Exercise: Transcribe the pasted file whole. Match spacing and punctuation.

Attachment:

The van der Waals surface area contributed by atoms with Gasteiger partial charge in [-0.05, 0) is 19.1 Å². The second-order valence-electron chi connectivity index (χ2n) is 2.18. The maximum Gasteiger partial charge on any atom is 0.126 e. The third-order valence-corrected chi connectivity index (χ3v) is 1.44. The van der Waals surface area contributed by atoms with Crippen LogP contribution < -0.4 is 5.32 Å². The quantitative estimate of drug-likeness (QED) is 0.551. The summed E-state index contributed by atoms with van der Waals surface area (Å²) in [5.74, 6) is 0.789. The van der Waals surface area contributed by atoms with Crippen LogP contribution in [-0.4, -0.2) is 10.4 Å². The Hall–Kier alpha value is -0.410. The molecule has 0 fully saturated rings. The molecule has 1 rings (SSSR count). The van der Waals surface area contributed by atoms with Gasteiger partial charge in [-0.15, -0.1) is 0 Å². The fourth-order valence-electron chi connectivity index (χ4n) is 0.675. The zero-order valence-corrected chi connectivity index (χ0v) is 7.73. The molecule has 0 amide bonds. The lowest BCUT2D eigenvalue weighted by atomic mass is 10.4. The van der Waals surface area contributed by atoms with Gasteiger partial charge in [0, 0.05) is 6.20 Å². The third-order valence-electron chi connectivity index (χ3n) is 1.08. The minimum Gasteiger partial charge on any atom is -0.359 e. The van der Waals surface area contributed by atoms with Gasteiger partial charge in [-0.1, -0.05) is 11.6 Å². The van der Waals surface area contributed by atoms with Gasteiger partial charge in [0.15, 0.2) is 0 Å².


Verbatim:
The van der Waals surface area contributed by atoms with Gasteiger partial charge in [-0.05, 0) is 19.1 Å². The second-order valence-electron chi connectivity index (χ2n) is 2.18. The maximum Gasteiger partial charge on any atom is 0.126 e. The third-order valence-corrected chi connectivity index (χ3v) is 1.44. The van der Waals surface area contributed by atoms with Crippen LogP contribution < -0.4 is 5.32 Å². The quantitative estimate of drug-likeness (QED) is 0.551. The summed E-state index contributed by atoms with van der Waals surface area (Å²) in [5.74, 6) is 0.789. The van der Waals surface area contributed by atoms with Crippen LogP contribution in [-0.4, -0.2) is 10.4 Å². The Hall–Kier alpha value is -0.410. The molecule has 0 fully saturated rings. The molecule has 1 rings (SSSR count). The van der Waals surface area contributed by atoms with Gasteiger partial charge in [-0.15, -0.1) is 0 Å². The fourth-order valence-electron chi connectivity index (χ4n) is 0.675. The zero-order valence-corrected chi connectivity index (χ0v) is 7.73. The molecule has 0 amide bonds. The lowest BCUT2D eigenvalue weighted by atomic mass is 10.4. The van der Waals surface area contributed by atoms with Gasteiger partial charge in [0, 0.05) is 6.20 Å². The third-order valence-electron chi connectivity index (χ3n) is 1.08. The minimum Gasteiger partial charge on any atom is -0.359 e. The van der Waals surface area contributed by atoms with Gasteiger partial charge in [-0.1, -0.05) is 11.6 Å². The van der Waals surface area contributed by atoms with Gasteiger partial charge in [0.15, 0.2) is 0 Å².